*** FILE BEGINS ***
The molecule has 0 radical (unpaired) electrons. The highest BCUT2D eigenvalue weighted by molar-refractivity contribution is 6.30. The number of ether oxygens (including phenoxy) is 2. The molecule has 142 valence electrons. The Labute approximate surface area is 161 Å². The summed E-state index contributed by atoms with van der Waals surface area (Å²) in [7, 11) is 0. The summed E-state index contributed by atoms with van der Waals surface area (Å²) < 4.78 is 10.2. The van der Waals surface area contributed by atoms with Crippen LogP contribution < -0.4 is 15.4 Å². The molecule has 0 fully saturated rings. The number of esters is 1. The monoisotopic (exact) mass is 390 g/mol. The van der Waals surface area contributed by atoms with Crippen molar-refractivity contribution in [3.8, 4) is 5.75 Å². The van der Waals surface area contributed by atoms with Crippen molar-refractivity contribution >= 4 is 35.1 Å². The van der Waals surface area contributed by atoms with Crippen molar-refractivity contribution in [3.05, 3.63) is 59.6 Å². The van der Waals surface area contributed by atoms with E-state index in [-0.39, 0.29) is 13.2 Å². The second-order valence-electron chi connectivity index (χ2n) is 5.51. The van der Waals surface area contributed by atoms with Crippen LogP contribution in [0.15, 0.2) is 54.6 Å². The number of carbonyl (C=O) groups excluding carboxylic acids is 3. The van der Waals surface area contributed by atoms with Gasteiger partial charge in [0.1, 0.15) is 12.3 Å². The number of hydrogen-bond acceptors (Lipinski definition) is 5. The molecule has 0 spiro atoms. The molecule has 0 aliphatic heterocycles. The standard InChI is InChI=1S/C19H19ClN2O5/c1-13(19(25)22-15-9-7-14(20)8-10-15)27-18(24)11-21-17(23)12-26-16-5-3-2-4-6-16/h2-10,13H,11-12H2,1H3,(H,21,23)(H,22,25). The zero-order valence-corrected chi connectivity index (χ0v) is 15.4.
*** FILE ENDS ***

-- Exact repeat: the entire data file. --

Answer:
The molecule has 0 radical (unpaired) electrons. The highest BCUT2D eigenvalue weighted by molar-refractivity contribution is 6.30. The number of ether oxygens (including phenoxy) is 2. The molecule has 142 valence electrons. The Labute approximate surface area is 161 Å². The summed E-state index contributed by atoms with van der Waals surface area (Å²) in [7, 11) is 0. The summed E-state index contributed by atoms with van der Waals surface area (Å²) < 4.78 is 10.2. The van der Waals surface area contributed by atoms with Crippen LogP contribution < -0.4 is 15.4 Å². The molecule has 0 fully saturated rings. The number of esters is 1. The monoisotopic (exact) mass is 390 g/mol. The van der Waals surface area contributed by atoms with Crippen molar-refractivity contribution in [3.8, 4) is 5.75 Å². The van der Waals surface area contributed by atoms with Crippen molar-refractivity contribution >= 4 is 35.1 Å². The van der Waals surface area contributed by atoms with Crippen molar-refractivity contribution in [3.05, 3.63) is 59.6 Å². The van der Waals surface area contributed by atoms with E-state index in [-0.39, 0.29) is 13.2 Å². The second-order valence-electron chi connectivity index (χ2n) is 5.51. The van der Waals surface area contributed by atoms with Crippen LogP contribution in [0.15, 0.2) is 54.6 Å². The number of carbonyl (C=O) groups excluding carboxylic acids is 3. The van der Waals surface area contributed by atoms with Gasteiger partial charge in [0.1, 0.15) is 12.3 Å². The number of hydrogen-bond acceptors (Lipinski definition) is 5. The molecule has 0 spiro atoms. The molecule has 0 aliphatic heterocycles. The standard InChI is InChI=1S/C19H19ClN2O5/c1-13(19(25)22-15-9-7-14(20)8-10-15)27-18(24)11-21-17(23)12-26-16-5-3-2-4-6-16/h2-10,13H,11-12H2,1H3,(H,21,23)(H,22,25). The zero-order valence-corrected chi connectivity index (χ0v) is 15.4.